Before she steps out of her car and into her office each workday morning, Colleen Cannon takes a minute or two to notice her breath. She doesn't have respiratory problems, work anxiety or a fascination with seeing her breath vapor on cold winter days. It's just that since she took a course called "Mindfulness-Based Stress Reduction," she now realizes the difference a breath can make.

Cannon's new habit helps her step back and live in the moment. "It puts me more in my body rather than just in my mind," the Chanhassen resident said. "When I'm aware of my body, it puts enough distance between me and all the worries of the mind, and that makes it easier for me to tackle them."

As Cannon has experienced, breathing has the potential to improve a person's outlook and well-being. It may also improve some aspects of physical health, mental awareness, emotions and mood.

But isn't breathing supposed to be automatic, something we don't have to think about, like our heartbeat?

The answer is yes, but people also develop breathing habits, and those patterns can range from helpful to detrimental. Breathing techniques, commonly practiced in yoga, meditation and other Eastern traditions, may slow the heart rate and lower blood pressure. Studies on the breathing and meditation methods that Cannon learned indicate that the practice helps with some medical symptoms, chronic disorders, stress reduction and psychological issues such as anxiety and depression.

Breathing in brings oxygen to our red blood cells, which then carry oxygen to all our cells, including our heart and brain, so they can function properly. Breathing out removes the carbon dioxide that our bodies produce, said Dr. David Ingbar, director of the pulmonary medicine division at the University of Minnesota.

The most efficient breath uses the diaphragm, a midsection muscle that descends with the intake of breath, pushing the contents of the belly out of the way and expanding the belly outward. Breathing this way is called diaphragmatic breathing, or belly breathing. The diaphragm is the respiratory workhorse, designed to handle breathing all day, every day. People also have a "helper" in the accessory muscles of the upper chest, but chest breathing is "more stressful and less efficient," Ingbar said.

Unless someone needs to use both the belly and chest to breathe -- for instance, if they're working out or have asthma -- it's best to breathe with the belly.

However, "many people aren't breathing optimally," said Terry Pearson, a pharmacist who is also a Mindfulness-Based Stress Reduction instructor at the University of Minnesota's Center for Spirituality and Healing. Babies and children naturally breathe from their bellies, but adults dealing with the stress and the fast pace of modern life might fall into a habit of taking shallow, rapid breaths, she said.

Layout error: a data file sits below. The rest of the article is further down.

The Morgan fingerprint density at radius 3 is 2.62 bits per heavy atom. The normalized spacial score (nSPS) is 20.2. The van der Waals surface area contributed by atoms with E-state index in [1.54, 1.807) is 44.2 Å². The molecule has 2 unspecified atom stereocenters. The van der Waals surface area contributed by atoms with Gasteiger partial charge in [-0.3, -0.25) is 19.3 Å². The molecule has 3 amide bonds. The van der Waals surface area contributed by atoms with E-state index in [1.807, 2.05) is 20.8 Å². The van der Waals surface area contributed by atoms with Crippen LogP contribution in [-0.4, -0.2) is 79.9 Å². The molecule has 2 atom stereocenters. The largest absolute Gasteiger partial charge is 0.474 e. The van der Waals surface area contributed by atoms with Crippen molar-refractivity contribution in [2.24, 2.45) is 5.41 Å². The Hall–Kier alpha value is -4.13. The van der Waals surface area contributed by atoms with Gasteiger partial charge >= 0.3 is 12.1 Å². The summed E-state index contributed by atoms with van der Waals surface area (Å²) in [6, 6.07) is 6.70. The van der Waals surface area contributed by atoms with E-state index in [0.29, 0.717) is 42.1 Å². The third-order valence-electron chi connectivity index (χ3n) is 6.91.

The same thing can happen for people preparing for an important or nerve-racking event, like a public speech, Pearson said. Such fast, shallow breathing can create a domino effect because the person can feel the effects of less oxygen, such as being lightheaded, and start to get anxious, which can lead to hyperventilation.

Fortunately, there's hope for people who want to change this habit and start the New Year off on a calmer note or for people who are prone to stressed breathing due to crowded shopping mall parking lots, long airport security lines or upcoming family gatherings. When people make a habit of simply noticing, feeling or observing their breath they can improve their well-being and reduce stress, Pearson said. "We feel the stability and centeredness of the body and this calms us," she said.

It also gives people a stopping moment to realize that they can choose how they react instead of living on autopilot, she said. In a way, it's about making a habit of the adage, "Take three deep breaths and count to 10 before you say something when you're angry."

Our breath is also a mirror, reflecting what's going on in our bodies and minds, said Mark Nunberg, a meditation teacher at Common Ground Meditation Center in Minneapolis. "It's easier to directly work with the breath than to work with the mind because the mind is more subtle," he said. "If we can cultivate easy breathing, our minds become a little less restricted and less reactive."

Focusing on the breath can help people let go of unhelpful habits, such as neurotic or obsessive thinking. "In order for the mind to be fully aware of the breath, it has to let go of all its self-centered dramas," he said. "And that is healing."

Sarah Moran is a Minneapolis-based freelance health writer.